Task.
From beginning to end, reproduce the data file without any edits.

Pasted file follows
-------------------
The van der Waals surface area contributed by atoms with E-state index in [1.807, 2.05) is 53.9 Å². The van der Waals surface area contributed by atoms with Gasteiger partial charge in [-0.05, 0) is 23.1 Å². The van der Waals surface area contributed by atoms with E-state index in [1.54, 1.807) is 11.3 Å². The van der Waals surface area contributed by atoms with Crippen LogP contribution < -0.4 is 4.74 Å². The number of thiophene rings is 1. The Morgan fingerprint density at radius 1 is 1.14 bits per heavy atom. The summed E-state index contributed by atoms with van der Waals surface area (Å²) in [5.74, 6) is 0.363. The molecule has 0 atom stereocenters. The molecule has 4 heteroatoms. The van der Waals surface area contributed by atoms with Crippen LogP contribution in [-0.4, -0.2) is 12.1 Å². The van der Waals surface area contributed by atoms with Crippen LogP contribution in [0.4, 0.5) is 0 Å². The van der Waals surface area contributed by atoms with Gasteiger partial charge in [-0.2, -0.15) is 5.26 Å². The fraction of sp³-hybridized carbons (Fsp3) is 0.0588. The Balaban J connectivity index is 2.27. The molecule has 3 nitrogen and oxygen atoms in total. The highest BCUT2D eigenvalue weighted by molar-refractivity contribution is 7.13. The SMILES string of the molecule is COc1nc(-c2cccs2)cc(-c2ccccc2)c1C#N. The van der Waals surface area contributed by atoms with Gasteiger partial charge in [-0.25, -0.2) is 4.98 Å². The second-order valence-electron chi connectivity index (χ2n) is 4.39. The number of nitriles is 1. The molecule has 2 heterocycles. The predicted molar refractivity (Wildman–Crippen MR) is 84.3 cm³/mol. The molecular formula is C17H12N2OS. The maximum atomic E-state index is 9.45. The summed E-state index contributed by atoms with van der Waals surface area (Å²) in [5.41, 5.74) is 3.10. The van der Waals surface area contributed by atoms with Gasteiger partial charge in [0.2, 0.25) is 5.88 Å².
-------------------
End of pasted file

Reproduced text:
The van der Waals surface area contributed by atoms with E-state index in [1.807, 2.05) is 53.9 Å². The van der Waals surface area contributed by atoms with Gasteiger partial charge in [-0.05, 0) is 23.1 Å². The van der Waals surface area contributed by atoms with E-state index in [1.54, 1.807) is 11.3 Å². The van der Waals surface area contributed by atoms with Crippen LogP contribution < -0.4 is 4.74 Å². The number of thiophene rings is 1. The Morgan fingerprint density at radius 1 is 1.14 bits per heavy atom. The summed E-state index contributed by atoms with van der Waals surface area (Å²) in [5.74, 6) is 0.363. The molecule has 0 atom stereocenters. The molecule has 4 heteroatoms. The van der Waals surface area contributed by atoms with Crippen LogP contribution in [-0.4, -0.2) is 12.1 Å². The van der Waals surface area contributed by atoms with Crippen LogP contribution in [0.4, 0.5) is 0 Å². The van der Waals surface area contributed by atoms with Gasteiger partial charge in [-0.2, -0.15) is 5.26 Å². The fraction of sp³-hybridized carbons (Fsp3) is 0.0588. The Balaban J connectivity index is 2.27. The molecule has 3 nitrogen and oxygen atoms in total. The highest BCUT2D eigenvalue weighted by molar-refractivity contribution is 7.13. The SMILES string of the molecule is COc1nc(-c2cccs2)cc(-c2ccccc2)c1C#N. The van der Waals surface area contributed by atoms with Gasteiger partial charge in [-0.25, -0.2) is 4.98 Å². The second-order valence-electron chi connectivity index (χ2n) is 4.39. The number of nitriles is 1. The molecule has 2 heterocycles. The predicted molar refractivity (Wildman–Crippen MR) is 84.3 cm³/mol. The molecular formula is C17H12N2OS. The maximum atomic E-state index is 9.45. The summed E-state index contributed by atoms with van der Waals surface area (Å²) in [5.41, 5.74) is 3.10. The van der Waals surface area contributed by atoms with Gasteiger partial charge in [0.2, 0.25) is 5.88 Å².